|Radiofrequency endovenous ablation||Uses radiofrequency energy to heat the walls of the affected vein and close off access from blood circulation||Large varicose veins and incompetent perforator veins|
|Endovenous laser ablation||Also known as laser ablation, it follows the same principle as radiofrequency treatment but uses laser energy to induce heat and shut off the damaged vein||Large varicose veins and incompetent superficial veins|
|Sclerotherapy||Ultrasound guided sclerotherapy or foam therapy involves injections of a chemical agent that irritates vein walls and causes them to close, rerouting the blood circulation to another healthy vein||Small varicose veins and spider veins|
|VenaSeal||The VenaSeal closure system is a medical adhesive that’s placed in the diseased veins with a catheter and ultrasound guidance. The glue is intended to close the vein and block blood flow.||Superficial varicose veins and spider veins|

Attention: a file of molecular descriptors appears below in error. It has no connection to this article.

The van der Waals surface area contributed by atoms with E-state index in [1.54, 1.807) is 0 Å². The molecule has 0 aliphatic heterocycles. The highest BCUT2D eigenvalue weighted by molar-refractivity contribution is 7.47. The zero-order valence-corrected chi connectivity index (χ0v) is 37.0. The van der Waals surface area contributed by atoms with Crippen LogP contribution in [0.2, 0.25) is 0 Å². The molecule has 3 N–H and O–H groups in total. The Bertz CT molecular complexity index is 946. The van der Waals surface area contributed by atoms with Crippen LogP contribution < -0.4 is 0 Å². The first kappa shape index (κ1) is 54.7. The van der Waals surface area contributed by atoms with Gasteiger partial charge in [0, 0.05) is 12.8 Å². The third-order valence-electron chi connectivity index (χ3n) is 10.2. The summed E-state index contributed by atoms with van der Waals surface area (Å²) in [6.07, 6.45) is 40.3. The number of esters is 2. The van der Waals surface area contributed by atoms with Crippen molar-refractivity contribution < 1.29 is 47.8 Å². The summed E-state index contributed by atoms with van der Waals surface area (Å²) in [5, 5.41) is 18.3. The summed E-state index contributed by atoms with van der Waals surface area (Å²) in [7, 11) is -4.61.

With the FDA approval of radiofrequency ablation in 1999, it’s become much easier and safer for patients with varicose veins and chronic venous insufficiency to get lasting relief from their symptoms and reclaim their quality of life.
Vein Center Doctor is a trusted provider of state-of-the-art treatments for varicose veins and other kinds of venous diseases. We have highly-skilled and competent aesthetic professionals to provide you with safe and successful vein removal procedures. Call us today to book an appointment or inquire about our other services.